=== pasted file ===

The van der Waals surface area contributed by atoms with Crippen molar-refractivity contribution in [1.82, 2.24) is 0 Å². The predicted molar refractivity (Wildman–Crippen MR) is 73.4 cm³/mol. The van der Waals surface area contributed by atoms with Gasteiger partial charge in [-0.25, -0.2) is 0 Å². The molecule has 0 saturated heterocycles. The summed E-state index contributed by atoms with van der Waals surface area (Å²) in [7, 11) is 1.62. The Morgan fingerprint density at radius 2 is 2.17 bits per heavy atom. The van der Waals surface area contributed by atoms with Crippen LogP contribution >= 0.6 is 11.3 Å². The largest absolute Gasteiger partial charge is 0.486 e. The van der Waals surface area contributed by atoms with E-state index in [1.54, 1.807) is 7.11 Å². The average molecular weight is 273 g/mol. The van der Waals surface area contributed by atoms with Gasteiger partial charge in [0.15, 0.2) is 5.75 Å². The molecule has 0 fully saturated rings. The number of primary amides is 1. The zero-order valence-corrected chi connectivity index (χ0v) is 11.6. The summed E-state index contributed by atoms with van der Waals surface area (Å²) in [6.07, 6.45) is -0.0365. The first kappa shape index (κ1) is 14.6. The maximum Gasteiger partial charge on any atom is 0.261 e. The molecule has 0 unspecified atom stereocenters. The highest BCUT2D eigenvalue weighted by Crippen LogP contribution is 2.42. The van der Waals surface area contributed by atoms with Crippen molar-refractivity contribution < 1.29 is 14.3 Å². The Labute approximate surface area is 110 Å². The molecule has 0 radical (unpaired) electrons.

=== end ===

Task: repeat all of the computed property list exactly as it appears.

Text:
The van der Waals surface area contributed by atoms with Crippen molar-refractivity contribution in [1.82, 2.24) is 0 Å². The predicted molar refractivity (Wildman–Crippen MR) is 73.4 cm³/mol. The van der Waals surface area contributed by atoms with Gasteiger partial charge in [-0.25, -0.2) is 0 Å². The molecule has 0 saturated heterocycles. The summed E-state index contributed by atoms with van der Waals surface area (Å²) in [7, 11) is 1.62. The Morgan fingerprint density at radius 2 is 2.17 bits per heavy atom. The van der Waals surface area contributed by atoms with Crippen LogP contribution >= 0.6 is 11.3 Å². The largest absolute Gasteiger partial charge is 0.486 e. The van der Waals surface area contributed by atoms with E-state index in [1.54, 1.807) is 7.11 Å². The average molecular weight is 273 g/mol. The van der Waals surface area contributed by atoms with Gasteiger partial charge in [0.15, 0.2) is 5.75 Å². The molecule has 0 fully saturated rings. The number of primary amides is 1. The zero-order valence-corrected chi connectivity index (χ0v) is 11.6. The summed E-state index contributed by atoms with van der Waals surface area (Å²) in [6.07, 6.45) is -0.0365. The first kappa shape index (κ1) is 14.6. The maximum Gasteiger partial charge on any atom is 0.261 e. The molecule has 0 unspecified atom stereocenters. The highest BCUT2D eigenvalue weighted by Crippen LogP contribution is 2.42. The van der Waals surface area contributed by atoms with Crippen molar-refractivity contribution < 1.29 is 14.3 Å². The Labute approximate surface area is 110 Å². The molecule has 0 radical (unpaired) electrons.